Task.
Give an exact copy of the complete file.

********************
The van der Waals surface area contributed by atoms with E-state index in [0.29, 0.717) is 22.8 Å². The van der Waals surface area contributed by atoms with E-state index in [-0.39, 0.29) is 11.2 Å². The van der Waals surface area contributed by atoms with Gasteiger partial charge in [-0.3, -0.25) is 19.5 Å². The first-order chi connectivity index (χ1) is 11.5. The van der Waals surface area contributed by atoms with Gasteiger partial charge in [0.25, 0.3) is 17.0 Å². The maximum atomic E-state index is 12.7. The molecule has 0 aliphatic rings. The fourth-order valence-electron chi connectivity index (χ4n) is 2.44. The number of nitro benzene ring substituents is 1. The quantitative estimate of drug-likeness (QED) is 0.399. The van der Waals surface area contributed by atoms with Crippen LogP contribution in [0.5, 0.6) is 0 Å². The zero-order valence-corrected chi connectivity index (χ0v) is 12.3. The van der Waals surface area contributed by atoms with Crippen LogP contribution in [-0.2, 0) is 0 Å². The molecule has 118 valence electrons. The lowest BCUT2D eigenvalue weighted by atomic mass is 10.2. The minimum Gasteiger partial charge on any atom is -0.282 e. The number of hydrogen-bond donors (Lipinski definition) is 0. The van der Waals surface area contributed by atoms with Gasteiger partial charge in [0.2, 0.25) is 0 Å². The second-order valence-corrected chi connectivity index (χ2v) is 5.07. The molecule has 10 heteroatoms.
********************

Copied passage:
The van der Waals surface area contributed by atoms with E-state index in [0.29, 0.717) is 22.8 Å². The van der Waals surface area contributed by atoms with E-state index in [-0.39, 0.29) is 11.2 Å². The van der Waals surface area contributed by atoms with Gasteiger partial charge in [-0.3, -0.25) is 19.5 Å². The first-order chi connectivity index (χ1) is 11.5. The van der Waals surface area contributed by atoms with Gasteiger partial charge in [0.25, 0.3) is 17.0 Å². The maximum atomic E-state index is 12.7. The molecule has 0 aliphatic rings. The fourth-order valence-electron chi connectivity index (χ4n) is 2.44. The number of nitro benzene ring substituents is 1. The quantitative estimate of drug-likeness (QED) is 0.399. The van der Waals surface area contributed by atoms with Crippen LogP contribution in [0.5, 0.6) is 0 Å². The zero-order valence-corrected chi connectivity index (χ0v) is 12.3. The van der Waals surface area contributed by atoms with Crippen LogP contribution in [-0.2, 0) is 0 Å². The molecule has 118 valence electrons. The lowest BCUT2D eigenvalue weighted by atomic mass is 10.2. The minimum Gasteiger partial charge on any atom is -0.282 e. The number of hydrogen-bond donors (Lipinski definition) is 0. The van der Waals surface area contributed by atoms with Gasteiger partial charge in [0.2, 0.25) is 0 Å². The second-order valence-corrected chi connectivity index (χ2v) is 5.07. The molecule has 10 heteroatoms.